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California should close its budget deficit by closing prisons

facing a national budget deficit at least $38 billionGovernor Gavin Newsom should reconsider his costly approach to the state's traditional mass incarceration system. While claiming to create more kind, more kind Governor approves California prison branding $1 billion pay raise for correctional officers and billions more prison building Despite the fact that the incarcerated population has steadily declined and costs have risen.

Prison expansion has not only contributed significantly to our nation's budget deficit for three decades. too caused intergenerational harm For the Black community and other marginalized Californians. unprecedented public awareness Resolving systemic problems and wasteful spending specific to state prisons.

It's not that California voters, activists, and lawmakers aren't taking steps to address this issue. state prison in 2011 Readjustment was a turning point in reducing the incarceration population, but the savings were in many cases. management error Diverted to less effective law enforcement agencies Community efforts. This was supported by Voter duties, law amendment and Cultural change finally met with stricter sentencing practices. Thousands more people were released from overcrowded prisons at the height of the pandemic, bringing the state's prison population below 100,000 for the first time in 30 years.

Still, the California Department of Corrections and Rehabilitation continues to address fundamental issues such as: Providing mental health careimpose millions of dollars in fines on taxpayers and stop sexual violence. Meanwhile, prison officer salaries continue to rise. Inflation rate triplesannual costs exceed $130,000 per prisoner.

Newsom's experiment with Scandinavian-style incarceration, dubbed 'T'He is a California model not addressing the issue properly It's plaguing California's prisons. It could also become a Trojan horse to encourage irresponsible prison spending..

While The exaggerated retail crime wave has been used to justify massive law enforcement spending in Newsom's 2024-25 budget proposal. Crime rate remains near the lowest level in 30 years. Reinstating “tough-on-crime policies” and pumping billions more into prisons should be a rudimentary move in supposedly progressive states — especially in states that are supposed to be progressive. Evidence-based solutions There remains a significant lack of funding to actually improve public safety.

California's nonpartisan Legislative Analysis Bureau 20,000 surplus state prison beds Close 10 state prisons by 2027 Could save billions of dollars To address fiscal challenges and fund more effective public safety measures.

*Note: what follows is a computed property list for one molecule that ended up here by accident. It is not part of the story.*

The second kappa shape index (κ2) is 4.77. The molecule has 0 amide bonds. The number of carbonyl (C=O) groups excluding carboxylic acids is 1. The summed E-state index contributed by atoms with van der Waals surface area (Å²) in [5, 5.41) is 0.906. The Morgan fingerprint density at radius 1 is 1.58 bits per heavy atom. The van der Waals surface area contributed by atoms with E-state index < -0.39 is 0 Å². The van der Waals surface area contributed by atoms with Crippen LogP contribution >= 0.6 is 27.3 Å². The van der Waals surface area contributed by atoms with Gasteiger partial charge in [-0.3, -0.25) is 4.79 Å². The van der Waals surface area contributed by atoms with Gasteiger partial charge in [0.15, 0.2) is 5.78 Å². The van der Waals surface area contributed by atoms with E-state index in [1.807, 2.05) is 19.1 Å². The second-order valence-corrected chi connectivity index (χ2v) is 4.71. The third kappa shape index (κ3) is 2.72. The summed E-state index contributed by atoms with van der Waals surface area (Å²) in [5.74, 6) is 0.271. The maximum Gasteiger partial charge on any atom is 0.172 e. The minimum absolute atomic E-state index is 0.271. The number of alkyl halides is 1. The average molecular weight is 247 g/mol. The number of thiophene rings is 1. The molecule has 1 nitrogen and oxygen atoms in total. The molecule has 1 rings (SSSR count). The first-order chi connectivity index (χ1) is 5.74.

Newsom has touted the potential savings from closing the three prisons he is overseeing, but has been silent on plans for more. ignore fellow Democrats in Congress And budget analysts called for five more closures.New York Governor Kathy Hochul's decision Close up to five more state prisons — 11 in total — are in bold. Newsom should be leading on this, not trying to catch up.

But closing prisons alone is not enough to address out-of-control corrections spending. The state must also work with special interest groups like the California Correctional Service. wield extraordinary power In Sacramento, this is to ensure staffing and pay levels don't cancel out future savings.

Given the budget deficit, supplementary budgets should prioritize the needs of people in prison and aim for their successful reintegration into society. The governor is proposing a $360 million new building for San Quentin, but that cost has already been deferred. criticized by own advisory board, corresponding to misallocation of funds. True rehabilitation is difficult on prison grounds and cannot be achieved through expensive infrastructure projects.

Responsible budgeting should not abandon those on society's margins. It is unacceptable to use jails and prisons as a substitute for supportive housing and mental health facilities to house people who have nowhere else to go. The solution to homelessness is first housing, and the solution to mental health crises is accessible care. That means spending on social services and infrastructure projects such as treatment facilities, affordable housing, and community-based reentry programs.

California has an opportunity to shift its focus before the budget is amended in May and approved by Congress in June. Closing prisons and expanding public services reflects our nation's needs and values, while also contributing to fiscal health.

This is a financial issue as well as a moral one. California has too many prisons and jails, and despite our progress, too many people are locked up there.

Brian Kaneda is deputy director of Californians United for Responsible Budgets.

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